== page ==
We joined a tour heading over the border from San Ignacio, Belize, to Tikal in Guatemala.  We waved goodbye to English-speaking Belize as we crossed back into Spanish  territory – back to our pidgin efforts!  We are slowly learning new phrases, although locals regularly appear to be sharing jokes we can´t understand.  I find the best response is to laugh along!

Tikal is a large Mayan ruin located deep in a primary forest reserve, in Northern Guatemala.  Cathal was very excited about seeing Toucan birds in the wild – he heard about them existing in Tikal more than 15 years ago!  Such is his dedication to Guinness. 

Guinness be proud

Tikal is set on a low man-raised hill  above surrounding swampy jungle.  The Maya settled here around 700BC, and by 200BC the first of the ceremonial buildings were erected.   It thrived as a large city until around 900 A:D., when it collapsed mysteriously along with the other lowland Mayan cities.   Some cite drought  combined with overpopulation, others mention infighting between cities as the cause of the collapse.  Theories abound, but the feeling of mystery remains, and you can feel it as you wander around the ruins.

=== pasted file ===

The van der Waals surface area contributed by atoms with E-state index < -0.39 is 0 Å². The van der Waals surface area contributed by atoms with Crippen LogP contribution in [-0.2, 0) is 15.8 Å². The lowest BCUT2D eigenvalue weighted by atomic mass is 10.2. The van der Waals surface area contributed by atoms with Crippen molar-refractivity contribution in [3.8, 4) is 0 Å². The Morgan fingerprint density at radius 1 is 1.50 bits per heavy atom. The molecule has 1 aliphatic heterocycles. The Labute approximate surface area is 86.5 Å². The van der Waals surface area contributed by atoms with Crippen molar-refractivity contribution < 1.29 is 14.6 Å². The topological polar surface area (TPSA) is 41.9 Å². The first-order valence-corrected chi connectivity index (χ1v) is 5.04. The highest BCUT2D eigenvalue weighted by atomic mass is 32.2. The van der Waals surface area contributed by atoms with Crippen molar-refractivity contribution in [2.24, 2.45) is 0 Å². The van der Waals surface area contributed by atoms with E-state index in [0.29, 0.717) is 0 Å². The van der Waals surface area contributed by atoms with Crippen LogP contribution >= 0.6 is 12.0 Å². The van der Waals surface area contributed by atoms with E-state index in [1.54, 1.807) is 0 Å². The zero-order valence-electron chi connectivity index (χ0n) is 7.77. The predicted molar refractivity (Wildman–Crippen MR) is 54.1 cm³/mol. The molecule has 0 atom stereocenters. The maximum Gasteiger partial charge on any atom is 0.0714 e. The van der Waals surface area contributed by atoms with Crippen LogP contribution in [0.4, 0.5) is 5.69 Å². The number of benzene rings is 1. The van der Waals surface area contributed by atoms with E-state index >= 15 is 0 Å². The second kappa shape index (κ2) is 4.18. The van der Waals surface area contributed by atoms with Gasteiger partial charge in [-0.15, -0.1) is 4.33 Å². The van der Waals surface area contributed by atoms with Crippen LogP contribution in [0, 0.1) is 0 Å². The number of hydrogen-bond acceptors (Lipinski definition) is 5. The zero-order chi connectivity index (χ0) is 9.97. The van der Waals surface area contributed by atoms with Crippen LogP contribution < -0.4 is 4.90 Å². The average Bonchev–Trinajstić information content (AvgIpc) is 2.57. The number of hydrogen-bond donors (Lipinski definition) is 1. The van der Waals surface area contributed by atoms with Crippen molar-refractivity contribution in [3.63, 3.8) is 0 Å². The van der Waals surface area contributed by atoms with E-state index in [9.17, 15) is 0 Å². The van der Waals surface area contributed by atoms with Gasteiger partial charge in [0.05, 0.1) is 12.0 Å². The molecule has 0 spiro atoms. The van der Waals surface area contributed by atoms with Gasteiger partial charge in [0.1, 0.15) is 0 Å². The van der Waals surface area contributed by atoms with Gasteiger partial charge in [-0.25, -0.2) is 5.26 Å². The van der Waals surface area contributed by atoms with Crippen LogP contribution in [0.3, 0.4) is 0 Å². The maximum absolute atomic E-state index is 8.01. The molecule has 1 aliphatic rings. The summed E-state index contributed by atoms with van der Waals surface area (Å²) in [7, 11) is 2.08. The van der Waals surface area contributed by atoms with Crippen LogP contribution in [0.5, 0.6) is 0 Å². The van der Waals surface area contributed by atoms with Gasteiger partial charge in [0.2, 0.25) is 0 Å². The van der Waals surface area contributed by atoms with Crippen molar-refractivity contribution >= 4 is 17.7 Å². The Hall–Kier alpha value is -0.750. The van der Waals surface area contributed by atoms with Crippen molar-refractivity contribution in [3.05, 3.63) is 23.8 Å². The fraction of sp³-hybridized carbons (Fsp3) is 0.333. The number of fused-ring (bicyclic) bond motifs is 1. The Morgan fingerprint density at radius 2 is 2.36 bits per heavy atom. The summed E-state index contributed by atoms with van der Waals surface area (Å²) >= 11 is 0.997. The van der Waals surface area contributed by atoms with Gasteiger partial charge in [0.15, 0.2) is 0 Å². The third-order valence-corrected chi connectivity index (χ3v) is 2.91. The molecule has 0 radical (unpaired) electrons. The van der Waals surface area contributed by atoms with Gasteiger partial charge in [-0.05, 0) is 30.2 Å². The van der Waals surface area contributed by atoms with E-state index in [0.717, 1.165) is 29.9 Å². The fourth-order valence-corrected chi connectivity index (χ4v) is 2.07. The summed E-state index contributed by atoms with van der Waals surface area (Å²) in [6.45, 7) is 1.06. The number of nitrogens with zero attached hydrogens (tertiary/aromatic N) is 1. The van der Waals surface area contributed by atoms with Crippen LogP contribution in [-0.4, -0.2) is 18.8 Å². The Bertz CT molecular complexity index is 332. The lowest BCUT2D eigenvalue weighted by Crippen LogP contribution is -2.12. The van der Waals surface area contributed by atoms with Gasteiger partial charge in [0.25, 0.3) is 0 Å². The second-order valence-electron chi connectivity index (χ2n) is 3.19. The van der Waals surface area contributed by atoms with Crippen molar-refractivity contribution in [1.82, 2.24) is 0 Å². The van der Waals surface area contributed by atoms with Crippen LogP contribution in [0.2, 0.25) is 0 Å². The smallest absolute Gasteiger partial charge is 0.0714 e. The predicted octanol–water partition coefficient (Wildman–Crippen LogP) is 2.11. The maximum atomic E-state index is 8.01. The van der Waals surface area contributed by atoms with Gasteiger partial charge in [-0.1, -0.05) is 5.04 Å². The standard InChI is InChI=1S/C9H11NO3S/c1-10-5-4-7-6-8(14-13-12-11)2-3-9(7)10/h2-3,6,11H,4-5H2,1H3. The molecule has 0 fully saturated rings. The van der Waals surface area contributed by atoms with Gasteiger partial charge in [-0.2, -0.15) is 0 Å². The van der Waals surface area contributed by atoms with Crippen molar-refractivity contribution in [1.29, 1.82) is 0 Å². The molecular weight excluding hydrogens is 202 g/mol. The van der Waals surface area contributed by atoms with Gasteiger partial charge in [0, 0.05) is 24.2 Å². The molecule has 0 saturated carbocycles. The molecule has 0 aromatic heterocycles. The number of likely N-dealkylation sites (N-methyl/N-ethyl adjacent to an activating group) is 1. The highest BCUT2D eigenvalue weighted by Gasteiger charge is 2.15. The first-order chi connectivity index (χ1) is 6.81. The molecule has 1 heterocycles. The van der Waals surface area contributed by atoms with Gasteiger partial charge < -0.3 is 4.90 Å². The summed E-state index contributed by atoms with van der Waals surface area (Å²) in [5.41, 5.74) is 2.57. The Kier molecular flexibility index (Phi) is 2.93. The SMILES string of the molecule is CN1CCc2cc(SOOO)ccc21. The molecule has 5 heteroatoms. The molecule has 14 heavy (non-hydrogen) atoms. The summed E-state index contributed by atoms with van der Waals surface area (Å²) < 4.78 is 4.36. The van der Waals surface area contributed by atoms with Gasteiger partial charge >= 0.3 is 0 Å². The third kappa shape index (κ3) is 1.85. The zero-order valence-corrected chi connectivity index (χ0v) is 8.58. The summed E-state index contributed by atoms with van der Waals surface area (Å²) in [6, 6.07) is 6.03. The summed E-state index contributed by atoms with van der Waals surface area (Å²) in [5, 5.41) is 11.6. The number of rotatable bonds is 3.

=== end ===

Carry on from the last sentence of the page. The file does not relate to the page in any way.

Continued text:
Temple VAbout 20% of the known buildings have been partly or fully restored, including 6 of the 7 large temple structures.  The Great Plaza has been restored as fully as possible, and boasts two temples to the east and west as well as many other structures.   Ascending Temple IV was a highlight – from the top of this, the tallest temple, the view of  the other temples  peeking out from the jungle was something.  Combined with the noise of the howler monkeys, toucans and cicadas, it was a full experience. 

We saw archeologists at work on the Plaza of the 7 Temples-  They were engaged in uncovering structures, restoring others, and sorting out shards of pottery and other remnants found inside. 

Cathal and I were lucky enough to  stay the night – we camped out at the Jaguar Inn.  An early night meant that we could get up at 5.30am to get into the park for almost first light.  Well we missed sunrise but got to enjoy the early morning jungle noises and light from the top of temple IV for 45 minutes on our own. I even had a snooze!   Cathal was delighted to spot no less than 6 toucans on a tree, coming and going.  Very social birds.  Maybe that´s why Guinness chose the Toucan as its signature bird –  or maybe it was the way they fly about drunkenly! 

 

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